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ASN Wikibase Occurrence # 162043
Last updated: 21 May 2018
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Type:Silhouette image of generic MU2 model; specific model in this crash may look slightly different
Mitsubishi MU-2B-25
Registration: N856JT
C/n / msn: 306
Fatalities:Fatalities: 1 / Occupants: 1
Airplane damage: Written off (damaged beyond repair)
Location:WNW of Owasso, OK -   United States of America
Phase: Manoeuvring (airshow, firefighting, ag.ops.)
Departure airport:Salina, KS (SLN)
Destination airport:Tulsa, OK (TUL)
Investigating agency: NTSB
Radar and air traffic control communications indicated that the Mitsubishi MU-2B-25 was operating normally and flew a nominal flightpath from takeoff through the beginning of the approach until the airplane overshot the extended centerline of the landing runway, tracking to the east and left of course by about 0.2 nautical mile then briefly tracking back toward the centerline. The airplane then entered a 360-degree turn to the left, east of the centerline and at an altitude far below what would be expected for a nominal flightpath and intentional maneuvering flight given the airplane's distance from the airport, which was about 5 miles.

As the airplane was in its sustained left turn tracking away from the airport, the controller queried the pilot, who stated that he had a "control problem" and subsequently stated he had a "left engine shutdown." This was the last communication received from the pilot. Witnesses saw the airplane spiral toward the ground and disappear from view.

Examination of the wreckage revealed that the landing gear was in the extended position, the flaps were extended 20 degrees, and the left engine propeller blades were in the feathered position. Examination of the left engine showed the fuel shutoff valve was in the closed position, consistent with the engine being in an inoperative condition. As examined, the airplane was not configured in accordance with the airplane flight manual engine shutdown and single-engine landing procedures, which state that the airplane should remain in a clean configuration with flaps set to 5 degrees at the beginning of the final approach descent and the landing gear retracted until landing is assured. Thermal damage to the cockpit instrumentation precluded determining the preimpact position of fuel control and engine switches.

The investigation found that the airplane was properly certified, equipped, and maintained in accordance with federal regulations and that the recovered airplane components showed no evidence of any preimpact structural, engine, or system failures. The investigation also determined that the pilot was properly certificated and qualified in accordance with applicable federal regulations, including Special Federal Aviation Regulation (SFAR) No. 108, which is required for MU-2B pilots and adequate for the operation of MU-2B series airplanes. The pilot had recently completed the SFAR No. 108 training in Kansas and was returning to Tulsa. At the time of the accident, he had about 12 hours total time in the airplane make and model, and the flight was the first time he operated the airplane as a solo pilot. The investigation found no evidence indicating any preexisting medical or behavioral conditions that might have adversely affected the pilot's performance on the day of the accident.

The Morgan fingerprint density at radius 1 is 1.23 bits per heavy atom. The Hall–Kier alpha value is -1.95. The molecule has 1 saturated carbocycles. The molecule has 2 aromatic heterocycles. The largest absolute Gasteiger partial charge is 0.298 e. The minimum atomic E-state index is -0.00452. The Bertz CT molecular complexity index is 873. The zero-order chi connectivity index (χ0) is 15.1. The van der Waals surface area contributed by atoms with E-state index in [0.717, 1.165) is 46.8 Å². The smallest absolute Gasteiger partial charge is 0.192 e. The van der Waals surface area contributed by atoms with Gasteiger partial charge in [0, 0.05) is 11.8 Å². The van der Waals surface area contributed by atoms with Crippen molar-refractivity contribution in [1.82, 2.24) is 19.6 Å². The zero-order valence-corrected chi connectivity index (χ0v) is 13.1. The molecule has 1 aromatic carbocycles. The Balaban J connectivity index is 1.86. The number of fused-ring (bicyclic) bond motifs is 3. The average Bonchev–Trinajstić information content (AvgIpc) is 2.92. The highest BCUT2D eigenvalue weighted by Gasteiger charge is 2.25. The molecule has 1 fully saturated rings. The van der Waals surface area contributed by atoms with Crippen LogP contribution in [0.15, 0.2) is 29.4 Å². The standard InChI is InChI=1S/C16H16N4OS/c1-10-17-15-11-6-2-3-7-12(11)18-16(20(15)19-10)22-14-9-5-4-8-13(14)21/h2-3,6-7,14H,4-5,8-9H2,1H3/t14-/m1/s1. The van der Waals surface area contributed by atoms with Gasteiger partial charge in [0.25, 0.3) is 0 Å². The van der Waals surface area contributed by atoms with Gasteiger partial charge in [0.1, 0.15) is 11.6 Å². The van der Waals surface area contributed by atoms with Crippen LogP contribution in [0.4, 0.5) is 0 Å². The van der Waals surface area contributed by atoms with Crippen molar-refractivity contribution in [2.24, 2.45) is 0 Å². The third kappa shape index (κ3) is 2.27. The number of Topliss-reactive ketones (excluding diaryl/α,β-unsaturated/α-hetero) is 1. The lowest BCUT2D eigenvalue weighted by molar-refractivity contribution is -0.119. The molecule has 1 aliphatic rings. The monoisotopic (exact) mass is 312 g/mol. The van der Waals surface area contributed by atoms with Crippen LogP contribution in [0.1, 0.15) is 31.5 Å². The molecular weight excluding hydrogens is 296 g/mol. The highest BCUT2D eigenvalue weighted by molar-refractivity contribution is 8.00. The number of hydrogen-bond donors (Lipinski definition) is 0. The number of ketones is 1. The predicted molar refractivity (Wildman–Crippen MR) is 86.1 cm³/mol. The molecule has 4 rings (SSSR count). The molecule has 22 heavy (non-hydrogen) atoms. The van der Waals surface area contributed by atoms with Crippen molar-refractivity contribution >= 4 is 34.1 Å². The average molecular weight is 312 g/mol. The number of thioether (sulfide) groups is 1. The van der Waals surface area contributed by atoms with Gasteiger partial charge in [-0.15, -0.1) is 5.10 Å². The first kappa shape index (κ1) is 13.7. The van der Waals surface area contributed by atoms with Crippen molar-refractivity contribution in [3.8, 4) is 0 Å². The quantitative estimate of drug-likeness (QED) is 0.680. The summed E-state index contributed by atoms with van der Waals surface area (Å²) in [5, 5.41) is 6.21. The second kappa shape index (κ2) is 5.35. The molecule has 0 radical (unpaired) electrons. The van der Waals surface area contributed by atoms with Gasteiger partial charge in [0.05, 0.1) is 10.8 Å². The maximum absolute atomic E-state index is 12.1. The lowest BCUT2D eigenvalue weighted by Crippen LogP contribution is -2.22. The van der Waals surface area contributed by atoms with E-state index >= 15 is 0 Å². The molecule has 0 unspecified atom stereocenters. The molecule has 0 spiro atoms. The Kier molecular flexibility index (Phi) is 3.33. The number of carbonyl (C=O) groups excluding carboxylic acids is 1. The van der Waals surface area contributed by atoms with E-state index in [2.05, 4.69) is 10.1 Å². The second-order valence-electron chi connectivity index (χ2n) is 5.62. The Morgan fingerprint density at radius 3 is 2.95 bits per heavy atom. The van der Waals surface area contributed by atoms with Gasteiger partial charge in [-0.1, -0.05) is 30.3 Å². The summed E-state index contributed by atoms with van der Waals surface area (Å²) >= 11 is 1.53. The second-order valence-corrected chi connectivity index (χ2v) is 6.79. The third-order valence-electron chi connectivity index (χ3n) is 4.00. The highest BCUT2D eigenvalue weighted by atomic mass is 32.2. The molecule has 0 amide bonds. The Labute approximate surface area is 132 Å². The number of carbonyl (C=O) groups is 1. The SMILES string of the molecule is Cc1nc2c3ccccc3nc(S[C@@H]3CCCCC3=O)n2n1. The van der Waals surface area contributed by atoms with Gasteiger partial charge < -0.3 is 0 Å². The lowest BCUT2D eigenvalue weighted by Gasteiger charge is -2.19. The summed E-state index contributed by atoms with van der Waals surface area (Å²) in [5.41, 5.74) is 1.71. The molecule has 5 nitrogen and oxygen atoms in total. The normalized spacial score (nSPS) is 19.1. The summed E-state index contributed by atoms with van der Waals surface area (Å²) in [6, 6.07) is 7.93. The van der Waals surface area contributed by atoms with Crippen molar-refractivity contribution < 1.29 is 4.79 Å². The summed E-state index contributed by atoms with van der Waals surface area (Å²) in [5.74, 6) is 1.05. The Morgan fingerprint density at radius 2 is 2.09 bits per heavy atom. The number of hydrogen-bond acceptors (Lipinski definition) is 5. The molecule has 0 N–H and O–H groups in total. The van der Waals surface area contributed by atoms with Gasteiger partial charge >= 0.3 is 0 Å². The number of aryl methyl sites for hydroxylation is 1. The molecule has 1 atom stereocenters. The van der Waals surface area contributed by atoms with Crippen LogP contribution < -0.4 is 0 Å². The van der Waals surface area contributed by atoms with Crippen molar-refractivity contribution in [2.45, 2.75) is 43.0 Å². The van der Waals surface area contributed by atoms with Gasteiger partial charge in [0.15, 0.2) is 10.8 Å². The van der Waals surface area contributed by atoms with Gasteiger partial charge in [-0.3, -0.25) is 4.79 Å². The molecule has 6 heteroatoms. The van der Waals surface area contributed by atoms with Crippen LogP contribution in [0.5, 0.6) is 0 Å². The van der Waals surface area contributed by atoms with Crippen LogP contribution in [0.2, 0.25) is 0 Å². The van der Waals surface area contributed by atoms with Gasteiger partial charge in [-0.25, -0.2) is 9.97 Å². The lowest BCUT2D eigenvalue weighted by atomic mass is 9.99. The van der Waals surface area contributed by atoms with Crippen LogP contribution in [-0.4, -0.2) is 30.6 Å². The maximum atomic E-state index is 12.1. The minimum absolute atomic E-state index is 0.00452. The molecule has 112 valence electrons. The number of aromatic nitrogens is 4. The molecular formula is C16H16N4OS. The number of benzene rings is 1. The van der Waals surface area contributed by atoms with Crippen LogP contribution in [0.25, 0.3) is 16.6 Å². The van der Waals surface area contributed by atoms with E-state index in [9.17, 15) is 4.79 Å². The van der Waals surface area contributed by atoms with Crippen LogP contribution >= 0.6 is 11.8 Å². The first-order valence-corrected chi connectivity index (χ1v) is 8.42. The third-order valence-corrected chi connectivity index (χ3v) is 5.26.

Based on aircraft performance calculations, the airplane should have been flyable in a one-engine-inoperative condition; the day visual meteorological conditions at the time of the accident do not support a loss of control due to spatial disorientation. Therefore, the available evidence indicates that the pilot did not appropriately manage a one-engine-inoperative condition, leading to a loss of control from which he did not recover.

The airplane was not equipped, and was not required to be equipped, with any type of crash-resistant recorder. Although radar data and air traffic control voice communications were available during the investigation to determine the airplane's altitude and flightpath and estimate its motions (pitch, bank, yaw attitudes), the exact movements and trim state of the airplane are unknown, and other details of the airplane's performance (such as power settings) can only be estimated. In addition, because the airplane was not equipped with any type of recording device, the pilot's control and system inputs and other actions are unknown.

The lack of available data significantly increased the difficulty of determining the specific causes that led to this accident, and it was not possible to determine the reasons for the left engi
Probable Cause: The pilot's loss of airplane control during a known one-engine-inoperative condition. The reasons for the loss of control and engine shutdown could not be determined because the airplane was not equipped with a crash-resistant recorder and postaccident examination and testing did not reveal evidence of any malfunction that would have precluded normal operation.



FAA register:

Revision history:

11-Nov-2013 00:17 Geno Added
11-Nov-2013 16:22 harro Updated [Embed code]
12-Nov-2013 00:21 Geno Updated [Source, Embed code]
12-Nov-2013 13:46 skihard Updated [Source]
14-Nov-2013 16:25 FLYINGBROTHER1 Updated [Time, Departure airport, Destination airport]
06-Dec-2013 01:08 Geno Updated [Operator, Nature, Source]
30-Oct-2016 18:19 Anon. Updated [Narrative]
21-Dec-2016 19:28 ASN Update Bot Updated [Time, Damage, Category, Investigating agency]
29-Nov-2017 09:23 ASN Update Bot Updated [Operator, Other fatalities, Departure airport, Destination airport, Source, Embed code, Narrative]

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